Miller of Glanmire (The)
X:1 T:Miller of Glanmire, The M:6/8 L:1/8 R:Jig S:O'Neill - Dance Music of Ireland: 1001 Gems (1907), No. 48 Z:AK/Fiddler's Companion K:Amin G|EAA EAA|~B3 G2A|Bee edB|de^f gag| eaa age|dBG G2A|Bee dBG|BAA A2:| |:d|eaa age|dBG G2A|Bee edB|de^f gag| eaa age|dBG G2A|Bee dBG|BAA A2:|]
MILLER OF GLANMIRE, THE (An Muilleoir Ua Gleann-Magair). AKA - "Miller of Glenmire (The)." AKA and see "John Conroy's," "Lay Her Down Easy," "Lilting Banshee (The)," "Ryan's Favorite," "Sligo Jig (The)." Irish, Double Jig. A Mixolydian. Standard tuning (fiddle). AABB. Glanmire  is a village in County Cork, Ireland, about five miles from the city of Cork.
O'Neill had the tune from a seventeen year old fiddler named George West, who, although gifted musically, was somewhat indigent and did not own a fiddle. He had formed a symbiotic musical relationship of sorts with one O'Malley, who did own a fiddle and who eked out a meager living playing house parties despite the loss of a finger from his left hand. O'Malley, however, invariable could only make it to midnight before he got too drunk to bow, at which time West took over his fiddle and finished the night's engagement. "Thus lived the careless, improvident but talented Georgie, until an incident in his life rendered a trip to the far west advisable." [O'Neill, Irish Folk Music: A Fascinating Hobby (1910, pp. 41-42)]. See also the related tunes "Killaloe Boat (The)" and "Ballinasloe Jig/Ballinasloe Fair (2)."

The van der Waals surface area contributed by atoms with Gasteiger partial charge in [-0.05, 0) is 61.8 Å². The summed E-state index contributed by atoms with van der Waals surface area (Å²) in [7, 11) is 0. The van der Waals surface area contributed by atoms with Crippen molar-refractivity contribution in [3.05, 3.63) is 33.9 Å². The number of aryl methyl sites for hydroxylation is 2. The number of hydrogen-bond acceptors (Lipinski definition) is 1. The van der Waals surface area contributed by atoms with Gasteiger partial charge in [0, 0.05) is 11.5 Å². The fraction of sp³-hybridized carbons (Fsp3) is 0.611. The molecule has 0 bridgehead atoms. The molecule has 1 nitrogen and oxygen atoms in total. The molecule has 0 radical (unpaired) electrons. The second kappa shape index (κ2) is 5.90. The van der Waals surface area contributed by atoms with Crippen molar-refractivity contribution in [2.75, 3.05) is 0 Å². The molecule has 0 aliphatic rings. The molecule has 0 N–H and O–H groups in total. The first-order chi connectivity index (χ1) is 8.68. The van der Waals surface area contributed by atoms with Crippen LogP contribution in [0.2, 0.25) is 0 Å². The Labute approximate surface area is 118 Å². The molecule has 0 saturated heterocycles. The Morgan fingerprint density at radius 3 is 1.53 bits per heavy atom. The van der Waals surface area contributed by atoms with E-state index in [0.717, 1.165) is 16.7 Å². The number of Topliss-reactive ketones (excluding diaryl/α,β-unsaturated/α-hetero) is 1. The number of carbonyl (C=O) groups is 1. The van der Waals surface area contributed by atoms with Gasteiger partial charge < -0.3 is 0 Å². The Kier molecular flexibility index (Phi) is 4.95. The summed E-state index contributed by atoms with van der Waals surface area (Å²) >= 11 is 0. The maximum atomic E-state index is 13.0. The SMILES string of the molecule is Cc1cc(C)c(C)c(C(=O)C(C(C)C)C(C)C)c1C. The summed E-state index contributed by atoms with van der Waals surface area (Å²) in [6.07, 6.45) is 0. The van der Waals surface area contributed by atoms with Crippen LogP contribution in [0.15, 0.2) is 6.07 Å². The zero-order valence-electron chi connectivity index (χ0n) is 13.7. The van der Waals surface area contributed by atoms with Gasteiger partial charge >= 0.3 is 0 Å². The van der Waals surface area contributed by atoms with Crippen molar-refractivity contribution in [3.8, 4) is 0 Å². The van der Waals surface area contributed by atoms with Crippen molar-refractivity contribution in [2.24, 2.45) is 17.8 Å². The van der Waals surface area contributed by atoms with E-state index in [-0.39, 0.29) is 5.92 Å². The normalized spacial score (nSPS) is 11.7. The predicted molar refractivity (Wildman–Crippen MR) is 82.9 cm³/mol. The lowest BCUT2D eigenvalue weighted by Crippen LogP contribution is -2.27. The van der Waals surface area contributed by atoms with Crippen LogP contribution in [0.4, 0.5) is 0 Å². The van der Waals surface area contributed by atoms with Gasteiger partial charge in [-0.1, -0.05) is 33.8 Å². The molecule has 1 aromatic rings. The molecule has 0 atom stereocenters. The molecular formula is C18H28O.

The tune appears in the American music manuscript collection of the Dunn family  . A note at the site says: "The origins of the musical manuscripts are difficult to determine. Most appear to have been bound together from various sources, and although some of the notation may be from Francis O'Neill's hand, it is likely the majority is from Michael J. Dunn or his son, Michael J. Dunn, Jr. Since Dunn received materials from James Early, it is also possible some of the work could be Early's." The manuscript tune is identical to that printed in the O'Neill volumes, save that the 'G' note in the next-to-last measure in each strain is sharped in the MS.